Jien further advocates that “the wife of Nakakuni has attuned herself to the words of mad people such as miko, mediums, dancers, sarugaku players, even coppersmiths and the fellow,” and that, since she was simply ill, the couple should “not be listened to and should be put in isolation to drive out the fox spirit”. Jien attributes the wife’s “madness” to fox or badger possession (tanukitsuki 狸憑き) but denies its connection with hare, as opposed to the eccentricity of those called “the mad”, people involved with spirituality and arts. Nakakuni and his wife are not explicitly punished due to the acknowledged mental condition, but a rejection of their “madness” as an expression of hare contributes to a stigmatizing attitude of isolation, as is visible in Jien’s suggestions.
As the field of medicine in Japan was substantially based on an already established tradition of Chinese medicine, new terminology and perceptions of “madness” emerging in Japan were heavily influenced by theoretical literature on medicine imported from the Chinese mainland. The Chinese vision on mental disorders is reflected in Japan’s first medical book, Ishinpō 医心方 (984) by Tamba Yasuyori 丹波康頼. In chapter three, Tamba theorizes about mental disorders, referring to them as chūfūtenbyō 中風癲病. A mental disorder is defined as an illness transmitted by a cold (chūfū 中風) causing a corruption of either yin or yang in the body. The same theory is presented in Dongui Bogam 東医宝鑑 (1613), an influential Korean work by Heo Jun, which proves that chūfūtenbyō remained the dominant theory until well into the 17th century. Significant for research on stigmatization is the fact that the early medical explanation for mental disorders bears striking similarities with the traditional notion of possession, in the sense that both interpretations consider the cause of the disorder to be external.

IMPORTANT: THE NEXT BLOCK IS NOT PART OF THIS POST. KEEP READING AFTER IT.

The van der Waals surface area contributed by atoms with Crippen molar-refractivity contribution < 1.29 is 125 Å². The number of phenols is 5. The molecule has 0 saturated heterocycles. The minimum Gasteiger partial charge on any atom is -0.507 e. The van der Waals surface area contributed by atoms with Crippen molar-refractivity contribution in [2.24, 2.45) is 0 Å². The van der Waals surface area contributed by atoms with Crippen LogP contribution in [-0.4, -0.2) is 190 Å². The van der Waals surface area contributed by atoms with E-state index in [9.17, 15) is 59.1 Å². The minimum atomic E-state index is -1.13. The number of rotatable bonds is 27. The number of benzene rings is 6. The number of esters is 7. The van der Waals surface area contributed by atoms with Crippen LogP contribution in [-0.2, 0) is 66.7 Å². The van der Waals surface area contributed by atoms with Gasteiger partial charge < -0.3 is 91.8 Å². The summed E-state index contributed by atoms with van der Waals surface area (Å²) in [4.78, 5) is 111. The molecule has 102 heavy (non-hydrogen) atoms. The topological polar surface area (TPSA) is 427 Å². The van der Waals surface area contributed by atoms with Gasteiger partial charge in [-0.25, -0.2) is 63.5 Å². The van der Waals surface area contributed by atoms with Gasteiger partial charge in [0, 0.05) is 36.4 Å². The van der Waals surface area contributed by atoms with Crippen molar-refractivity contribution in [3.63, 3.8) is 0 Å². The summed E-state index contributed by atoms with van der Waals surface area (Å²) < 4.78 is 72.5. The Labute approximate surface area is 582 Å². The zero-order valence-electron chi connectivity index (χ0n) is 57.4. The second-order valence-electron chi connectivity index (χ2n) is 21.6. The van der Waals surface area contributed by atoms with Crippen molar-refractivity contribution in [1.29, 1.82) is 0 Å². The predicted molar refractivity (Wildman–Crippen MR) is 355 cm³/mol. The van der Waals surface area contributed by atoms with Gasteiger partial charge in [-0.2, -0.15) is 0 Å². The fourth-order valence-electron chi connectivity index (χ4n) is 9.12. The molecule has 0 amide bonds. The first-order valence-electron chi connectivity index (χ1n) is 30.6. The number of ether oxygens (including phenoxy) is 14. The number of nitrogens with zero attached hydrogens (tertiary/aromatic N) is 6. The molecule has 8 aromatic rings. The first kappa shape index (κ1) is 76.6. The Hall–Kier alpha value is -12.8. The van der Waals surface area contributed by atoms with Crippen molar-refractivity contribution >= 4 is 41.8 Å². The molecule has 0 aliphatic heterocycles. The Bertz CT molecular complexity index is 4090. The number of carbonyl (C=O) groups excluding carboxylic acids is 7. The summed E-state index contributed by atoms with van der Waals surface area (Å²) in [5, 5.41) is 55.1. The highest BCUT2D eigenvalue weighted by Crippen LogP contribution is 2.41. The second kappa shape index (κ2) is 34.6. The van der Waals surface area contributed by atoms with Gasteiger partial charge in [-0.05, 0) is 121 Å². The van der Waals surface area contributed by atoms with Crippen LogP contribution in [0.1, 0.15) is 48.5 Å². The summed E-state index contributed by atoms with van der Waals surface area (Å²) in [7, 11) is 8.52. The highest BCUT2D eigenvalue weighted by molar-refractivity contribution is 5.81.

Chūfū or Fubyō 風病 is somewhere else exemplified by “the Man with a Cold” (Fubyō no otoko 風病の男) on the Scroll of Illnesses (Yamai no Sōshi 病草紙, 12th century). The scroll contains drawings of various diseases and anomalies, accompanied by a description or entertaining anecdote. This particular painting depicts a man who is playing go with two ladies, but suddenly catches a “cold” (fubyō), upon which his eyeballs and limbs start to shake. His face is contorted, he is not able to sit properly and appears not capable to articulate properly, which is an amusing sight for the two ladies. A suggestion is that the man suffers from cerebral apoplexy.